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Call Me Lion

Book Synopsis

Ten-year-old Leo dreams of performing in the West End. His love of dancing is getting him through the Luton heatwave, but his selective mutism is putting his spot in the end-of-summer dance show on the line. When chatty Richa moves in next door, Leo finds it easy to bond with her. She talks enough for the both of them … at least to begin with. But when he learns her secret it’s clear that Richa needs Leo’s support as much as he needs hers. With Richa’s help, will Leo be able to follow his dreams? Or will Leo’s inability to talk cost him their friendship? A heart-warming story of courage and determination in the face of adversity, perfect for fans of Jacqueline Wilson, Lisa Thompson, Stewart Foster and Elle McNicoll.

Our Review Panel says...

Leo wants to talk but he can’t. He has all the words but fear means they won’t come out. When Risha moves in next door, he’s worried that when his new friend finds out his secret he’ll be left alone again. But when he learns her secret, he hopes to help her and make her a permanent friend,

This book sensitively explains selective mutism for young (and older) readers. Told beautifully over a hot summer, we are let into the world of a young KS2 boy who is often treated as though he’s not there. He really wants to participate in school activities and make friends, but anxiety stops him. As the story progresses, we’re taken on a journey as Leo takes steps to achieve his future dream of dancing in The Lion King. However, if his selective mutism stops him from dancing in the summer dance show how can he ever dance on the West End Stage?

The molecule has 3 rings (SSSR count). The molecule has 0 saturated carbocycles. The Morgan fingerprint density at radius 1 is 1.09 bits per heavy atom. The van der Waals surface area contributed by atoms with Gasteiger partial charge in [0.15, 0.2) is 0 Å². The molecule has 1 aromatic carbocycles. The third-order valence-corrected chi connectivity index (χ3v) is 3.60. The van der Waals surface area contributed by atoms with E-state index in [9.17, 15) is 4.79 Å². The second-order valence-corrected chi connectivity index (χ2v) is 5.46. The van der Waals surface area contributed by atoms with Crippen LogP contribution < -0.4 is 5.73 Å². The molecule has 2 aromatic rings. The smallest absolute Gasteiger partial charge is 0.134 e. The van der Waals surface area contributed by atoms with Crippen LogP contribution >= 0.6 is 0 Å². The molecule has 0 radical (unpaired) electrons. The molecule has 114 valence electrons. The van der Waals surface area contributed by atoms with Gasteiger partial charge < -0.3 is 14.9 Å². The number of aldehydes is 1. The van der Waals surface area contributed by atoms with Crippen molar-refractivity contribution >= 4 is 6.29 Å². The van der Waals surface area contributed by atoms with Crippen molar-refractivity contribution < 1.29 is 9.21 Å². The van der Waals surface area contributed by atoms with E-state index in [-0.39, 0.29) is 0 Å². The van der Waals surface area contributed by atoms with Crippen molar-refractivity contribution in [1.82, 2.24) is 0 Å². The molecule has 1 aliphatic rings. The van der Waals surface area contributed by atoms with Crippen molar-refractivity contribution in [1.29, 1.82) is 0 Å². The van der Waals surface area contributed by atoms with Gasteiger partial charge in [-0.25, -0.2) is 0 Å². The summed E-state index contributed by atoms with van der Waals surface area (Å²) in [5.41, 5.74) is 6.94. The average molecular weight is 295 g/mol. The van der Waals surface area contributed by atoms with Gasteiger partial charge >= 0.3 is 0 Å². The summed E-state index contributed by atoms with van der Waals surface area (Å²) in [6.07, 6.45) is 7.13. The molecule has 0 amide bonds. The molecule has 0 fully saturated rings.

As readers, children can develop empathy for others who may find it difficult to speak in front of them, and the end of the book gives tips to support classmates. The story explains some of the frustrations that classmates of those with selective mutism might feel, and how to be supportive. It also gives a voice to those who might feel that, particularly in the classroom, they have none.

As a teacher this was an excellent read, giving an insight into how pupils with selective mutism might navigate the world around them and giving tips on how you might support a child in your class to give them the same opportunities as others. It would be great for use in PSHE lessons exploring empathy.

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Call Me Lion

call me lion

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Does the book contain anything that teachers would wish to know about before recommending in class (strong language, sensitive topics etc.)?

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